Youtube has seen quite a bit of cosmetic and UI changes over the last year. The website was revamped numerous times, there were some issues regarding video streaming time and issues with video upload but despite all it has gone through, YouTube still remains the number one video sharing website on the internet. YouTube, by the end of the year might start having paid subscriptions for some of the content on its website.
According to a report that cited anonymous sources, YouTube contacted several video producers, asking them to submit applications to create ‘for-pay’ channels. A typical rate for such a subscription would be between $1 – $5 and customers can sign up on the website as any other streaming service with premium content. YouTube has been adding professional grade content on its archive for some time, apart from the usual home-made amateur videos that were prevalent when it first started. Since Google acquired it, it changed the look and feel of the website to emphasize more on subscriptions and channels. The video appeared on the top of the page and channel info below it. Advertisements are another aspect of change that hit YouTube operations since the acquisition. Some, users can skip but some they can’t.
YouTube’s app also got an iPhone and Android update recently. Apple stopped using the Google Maps and YouTube app as a standard built in feature of an iDevice and separate apps were released to incorporate the resultant demand from the customers. The app is now universal and works on three different screen sizes – the iPad, iPad mini and iPhone.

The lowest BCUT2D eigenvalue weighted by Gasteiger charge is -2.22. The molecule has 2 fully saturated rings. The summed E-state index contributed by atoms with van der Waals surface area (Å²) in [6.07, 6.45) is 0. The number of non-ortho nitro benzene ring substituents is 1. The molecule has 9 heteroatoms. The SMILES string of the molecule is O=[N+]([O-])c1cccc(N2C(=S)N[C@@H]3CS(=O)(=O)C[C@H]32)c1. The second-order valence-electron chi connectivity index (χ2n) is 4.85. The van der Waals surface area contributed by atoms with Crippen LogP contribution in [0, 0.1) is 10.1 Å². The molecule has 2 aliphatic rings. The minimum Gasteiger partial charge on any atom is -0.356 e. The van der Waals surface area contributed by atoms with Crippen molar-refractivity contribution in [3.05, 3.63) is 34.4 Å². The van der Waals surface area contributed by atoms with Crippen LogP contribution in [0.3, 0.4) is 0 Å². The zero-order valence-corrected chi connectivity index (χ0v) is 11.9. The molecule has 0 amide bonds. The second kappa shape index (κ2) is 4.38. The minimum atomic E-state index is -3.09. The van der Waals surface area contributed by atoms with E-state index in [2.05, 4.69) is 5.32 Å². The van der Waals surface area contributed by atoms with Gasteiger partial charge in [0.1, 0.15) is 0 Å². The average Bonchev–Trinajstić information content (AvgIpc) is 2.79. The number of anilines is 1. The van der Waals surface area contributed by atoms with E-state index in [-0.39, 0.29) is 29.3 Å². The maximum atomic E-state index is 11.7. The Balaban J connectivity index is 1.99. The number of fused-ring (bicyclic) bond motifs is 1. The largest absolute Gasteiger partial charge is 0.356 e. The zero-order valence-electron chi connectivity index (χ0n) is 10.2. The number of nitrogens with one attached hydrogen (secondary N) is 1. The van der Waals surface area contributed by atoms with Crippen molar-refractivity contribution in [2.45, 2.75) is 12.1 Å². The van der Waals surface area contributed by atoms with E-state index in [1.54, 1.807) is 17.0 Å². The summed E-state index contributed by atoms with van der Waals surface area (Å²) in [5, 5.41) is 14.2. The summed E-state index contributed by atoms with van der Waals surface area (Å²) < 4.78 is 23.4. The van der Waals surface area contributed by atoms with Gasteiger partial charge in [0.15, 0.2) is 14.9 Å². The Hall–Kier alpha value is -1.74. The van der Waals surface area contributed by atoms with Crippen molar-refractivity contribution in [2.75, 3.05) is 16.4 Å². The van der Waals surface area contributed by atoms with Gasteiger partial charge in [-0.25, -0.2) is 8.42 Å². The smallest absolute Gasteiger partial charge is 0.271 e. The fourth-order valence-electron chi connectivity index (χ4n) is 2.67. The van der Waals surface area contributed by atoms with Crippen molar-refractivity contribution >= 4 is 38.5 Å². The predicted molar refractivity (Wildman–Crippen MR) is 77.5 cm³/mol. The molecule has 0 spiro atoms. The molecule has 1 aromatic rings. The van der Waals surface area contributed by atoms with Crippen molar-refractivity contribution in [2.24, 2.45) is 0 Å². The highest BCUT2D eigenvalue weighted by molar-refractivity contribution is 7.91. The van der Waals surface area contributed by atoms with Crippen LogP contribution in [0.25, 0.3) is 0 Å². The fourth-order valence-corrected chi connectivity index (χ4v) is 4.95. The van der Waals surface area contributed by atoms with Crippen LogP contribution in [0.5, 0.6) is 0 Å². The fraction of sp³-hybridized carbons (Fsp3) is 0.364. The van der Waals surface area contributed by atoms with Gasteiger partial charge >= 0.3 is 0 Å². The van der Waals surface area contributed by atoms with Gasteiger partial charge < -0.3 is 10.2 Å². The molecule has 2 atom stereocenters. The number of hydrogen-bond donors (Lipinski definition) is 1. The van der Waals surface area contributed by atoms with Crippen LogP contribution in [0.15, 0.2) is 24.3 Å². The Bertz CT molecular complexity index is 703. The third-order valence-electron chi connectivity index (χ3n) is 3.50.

YouTube has such a big audience that they can start to segment their audiences into those that are willing to pay a higher amount for things like new gaming tricks, a specialized food recipe, a music tutorial or specialized video subscriptions. According to the sources of Youtube, certain production houses expressed a demand for YouTube to create fee based subscriptions. For end users, this would come as a discouragement to use YouTube but it’s tremendous archives would save the day in case of a backlash after it starts charging people. Some channels, no doubt would still be free and the YouTube community would still benefit from it.
Google recently made public its plans to make its Asia servers operational. Youtube being on Google servers now would definitely see a rise in the net upload/download time so that would negate the effect of making a completely free service paid, or at least let’s hope so.
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